BPA Banned from Baby Bottles; What About Other Chemicals and Other Products?
Six major U.S. baby products manufacturers agreed to remove the toxic chemical bisphenol-A (BPA) from baby bottles, in an agreement reached with the Connecticut Attorney General.
Said Environmental Working Group, the non-profit research institute that's been advocating BPA-free products, "The action represents a critical breakthrough in protecting infants from the hazards of the synthetic estrogen and plastics component, which leaches easily into formula and food from BPA-laden food packaging.
"The industry agreement effectively recognizes that BPA is too dangerous for infants."
At least as far as baby bottles are concerned. Says EWG, "there is much more to be done. Other states and the federal government must take additional steps to see that this toxic hormone disruptor is removed not only from plastic baby bottles, but from the linings of cans for infant formula and other foods and from other sources of exposure such as sippy cups and bottled water bottles."
“Today’s deal underscores the need for the Congress and the Obama administration to overhaul federal chemicals policy to protect infants and children from exposures to toxic chemicals,” said Environmental Working Group (EWG) Executive Director Richard Wiles.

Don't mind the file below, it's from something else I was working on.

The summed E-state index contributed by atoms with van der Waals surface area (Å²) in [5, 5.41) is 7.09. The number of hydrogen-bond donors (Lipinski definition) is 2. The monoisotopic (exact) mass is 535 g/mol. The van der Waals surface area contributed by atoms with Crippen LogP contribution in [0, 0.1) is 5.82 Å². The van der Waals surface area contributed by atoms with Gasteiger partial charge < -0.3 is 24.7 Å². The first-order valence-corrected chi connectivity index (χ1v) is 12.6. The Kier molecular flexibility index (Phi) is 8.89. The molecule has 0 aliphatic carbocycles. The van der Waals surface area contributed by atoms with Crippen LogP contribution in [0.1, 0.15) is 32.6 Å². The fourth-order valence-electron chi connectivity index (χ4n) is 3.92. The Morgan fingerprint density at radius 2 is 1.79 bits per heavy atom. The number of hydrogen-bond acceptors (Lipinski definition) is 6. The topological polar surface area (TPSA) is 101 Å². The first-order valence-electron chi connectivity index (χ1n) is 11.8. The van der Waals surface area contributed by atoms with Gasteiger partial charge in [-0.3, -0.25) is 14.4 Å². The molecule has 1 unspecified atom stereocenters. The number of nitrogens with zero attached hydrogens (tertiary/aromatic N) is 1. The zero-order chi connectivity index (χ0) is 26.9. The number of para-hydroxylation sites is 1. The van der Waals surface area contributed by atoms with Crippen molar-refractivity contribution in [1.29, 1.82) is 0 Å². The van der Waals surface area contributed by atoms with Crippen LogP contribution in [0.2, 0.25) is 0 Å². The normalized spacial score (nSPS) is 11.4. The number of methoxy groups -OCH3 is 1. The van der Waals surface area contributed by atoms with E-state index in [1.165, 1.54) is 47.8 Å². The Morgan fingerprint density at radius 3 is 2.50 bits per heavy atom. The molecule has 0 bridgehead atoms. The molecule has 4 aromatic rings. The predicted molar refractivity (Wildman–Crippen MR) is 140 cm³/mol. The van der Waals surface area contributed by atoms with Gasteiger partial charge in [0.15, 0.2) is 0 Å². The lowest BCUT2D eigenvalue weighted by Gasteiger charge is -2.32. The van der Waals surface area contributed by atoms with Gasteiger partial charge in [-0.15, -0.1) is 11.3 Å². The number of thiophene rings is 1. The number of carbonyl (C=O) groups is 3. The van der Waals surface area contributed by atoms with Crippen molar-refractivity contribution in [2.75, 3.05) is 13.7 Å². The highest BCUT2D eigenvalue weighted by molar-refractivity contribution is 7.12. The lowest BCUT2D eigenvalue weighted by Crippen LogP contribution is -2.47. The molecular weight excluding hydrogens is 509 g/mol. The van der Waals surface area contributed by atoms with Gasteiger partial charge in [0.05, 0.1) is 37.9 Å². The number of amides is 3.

“When the public is forced to rely on state actions to achieve nationwide protections, we know the federal system is broken,” Wiles said.
In their news release, EWG reports that U.S. Senator Frank R. Lautenberg (D-NJ) will soon re-introduce The Kid-Safe Chemicals Act in the Senate, with companion legislation to be offered in the House, according to California Congressman Henry Waxman (D). The legislation proposes a major overhaul of federal toxics chemical law, requiring that manufacturers demonstrate that chemicals are safe for infants and children before they enter the market.
The Toxin-Free Toddlers and Babies Act sets an upper limit of 0.1 parts per billion (ppb) of BPA in bottles and cups. The measure also proposes to bar can linings and jars found to leach 0.1 ppb or more of BPA into any liquid, food or beverage designed for children 3 and under.